That said, I did do some additional hand-made gifting, namely the apron below (on left). The pattern was based on a vintage apron I had (on the right). This was pattern-making at its, uh, well it involved some paper bags, a lot of folding and some high-class technical eye-balling and guesswork. 

Apron Buddies 

Apron buddies! 

I didn't have enough material or know-how to make bias tape for the edging, so instead I did some decorative zig-zagging. All in all,  I think it turned out fairly well.  

Apron detail

Lord love the zig-zag stitch. 

And what did I get? In an awesome "Gift-of-the Magi"-but-in-a-totally-better-way turn of events, Kasey got me The Apron Book!

Apron book

That is 100% Pure Excitement there. 

 Project #2: Plaid Wool Dress

 It took seven years to get the dress made, so it's no surprise that it's taken me so long to post about the completion of this project.

I finished the dress about a week and half before Christmas and have worn it several times since then, including for my Breakfast at Tiffany's book club meeting, but every time I wore it I forgot to take a picture. Hopefully I'll remember next time and can post a photo of the dress actually on me, but for now, I leave you with this:

Completed Plaid Dress

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The Seven-Year Itchy Wool Dress

My Sewing Machine

I bought my first sewing machine in May with some hard-earned stage management pay. I'm not super fancy when it comes to sewing, so I went for a basic machine, a Brother LS 2125i. I really enjoy this machine, but it's very intuitive and it works almost exactly like my mother's sewing machine that I learned to sew on. When it comes to choosing projects, I have, up to this point, almost entirely focused on sewing dresses.

I love vintage dresses, particularly from the 50s, but it's hard to find them in good condition (because really, it'd be fifty years old), and even harder to find them in my size. So I sew them! Having discovered the wonderful world of craft blogs, I have about a billion things I'd like to sew now, but for now I'm still working on a dress.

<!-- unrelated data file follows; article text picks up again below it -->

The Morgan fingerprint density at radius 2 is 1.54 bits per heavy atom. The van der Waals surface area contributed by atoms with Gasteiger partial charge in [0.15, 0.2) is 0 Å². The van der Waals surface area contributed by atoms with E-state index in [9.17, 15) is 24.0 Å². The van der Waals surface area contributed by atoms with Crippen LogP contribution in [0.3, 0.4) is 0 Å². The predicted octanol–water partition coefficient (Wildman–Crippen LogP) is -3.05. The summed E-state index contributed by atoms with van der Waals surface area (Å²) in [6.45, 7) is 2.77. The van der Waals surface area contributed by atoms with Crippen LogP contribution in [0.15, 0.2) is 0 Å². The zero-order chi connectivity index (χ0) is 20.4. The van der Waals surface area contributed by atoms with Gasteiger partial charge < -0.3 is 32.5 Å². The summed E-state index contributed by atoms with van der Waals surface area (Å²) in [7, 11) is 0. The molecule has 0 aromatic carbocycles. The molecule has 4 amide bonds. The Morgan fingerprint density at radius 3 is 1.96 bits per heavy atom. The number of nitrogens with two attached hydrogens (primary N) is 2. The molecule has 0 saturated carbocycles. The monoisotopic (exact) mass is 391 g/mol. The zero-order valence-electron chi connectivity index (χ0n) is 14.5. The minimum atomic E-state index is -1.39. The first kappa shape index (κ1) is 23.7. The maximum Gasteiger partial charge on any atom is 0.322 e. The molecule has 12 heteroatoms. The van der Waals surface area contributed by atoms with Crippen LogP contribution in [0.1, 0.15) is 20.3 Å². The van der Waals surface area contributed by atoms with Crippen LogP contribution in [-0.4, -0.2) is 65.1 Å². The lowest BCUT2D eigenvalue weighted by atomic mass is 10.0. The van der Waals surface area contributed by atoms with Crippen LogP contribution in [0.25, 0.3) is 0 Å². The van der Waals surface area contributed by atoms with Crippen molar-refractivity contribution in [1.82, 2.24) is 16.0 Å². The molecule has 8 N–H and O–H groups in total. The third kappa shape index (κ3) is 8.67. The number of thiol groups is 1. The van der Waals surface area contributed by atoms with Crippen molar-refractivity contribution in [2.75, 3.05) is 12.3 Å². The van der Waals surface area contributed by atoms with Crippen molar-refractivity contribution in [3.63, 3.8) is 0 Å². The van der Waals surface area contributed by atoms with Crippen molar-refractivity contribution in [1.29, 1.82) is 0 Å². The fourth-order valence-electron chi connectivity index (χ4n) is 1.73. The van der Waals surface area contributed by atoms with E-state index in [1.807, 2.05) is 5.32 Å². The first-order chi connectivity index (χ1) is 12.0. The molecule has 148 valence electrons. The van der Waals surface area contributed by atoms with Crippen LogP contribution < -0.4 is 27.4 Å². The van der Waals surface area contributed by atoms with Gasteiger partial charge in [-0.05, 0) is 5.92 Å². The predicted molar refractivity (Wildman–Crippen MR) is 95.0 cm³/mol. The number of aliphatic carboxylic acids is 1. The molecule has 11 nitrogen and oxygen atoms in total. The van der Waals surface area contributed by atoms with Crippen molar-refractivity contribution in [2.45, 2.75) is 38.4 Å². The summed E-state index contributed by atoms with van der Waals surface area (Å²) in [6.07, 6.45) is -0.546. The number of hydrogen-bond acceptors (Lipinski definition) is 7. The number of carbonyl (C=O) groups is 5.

Pendleton Wool

Several years ago, while driving from Napa to Salem, OR for my freshman year of college, my family stopped at the Pendleton factory store and picked up this amazingly beautiful wool fabric. The original intention was to make a skirt for the cold Oregon winters, which is a little funny now that I've lived in Maine and Chicago - no offense Oregon!

For whatever reason, the skirt never got made. So when I was visiting my mom this summer I dug out out the fabric and the old skirt pattern and snuck it into my suitcase. However, I was less enamored with skirt idea by this point, so I did some looking around found this McCall's pattern.


I have to admit, I was a tad terrified as I cut out the pieces, because I've never worked with plaid before, so I stared at it for about 15 minutes before I cut anything. Fingers crossed!

New Dress on It's Way!

The cut pieces have been sitting in my sewing box for several weeks and I finally pulled them out tonight and did some sewing. Since space in my apartment is limited, I sew on the kitchen table, but since we use the table I have to set up my machine and put it away each time I want to sew, so its often easier to pull out the knitting (and I am working on sweater #2 - so that has a lot of work to do on it as well).

In any case, I finished the bodice tonight and I couldn't be starting this dress at a better time, since I'm seeing plaid everywhere these days from Domino Magazine to CBS Sunday Morning. Apparently the design world is mad about plaid!

Dress Bodice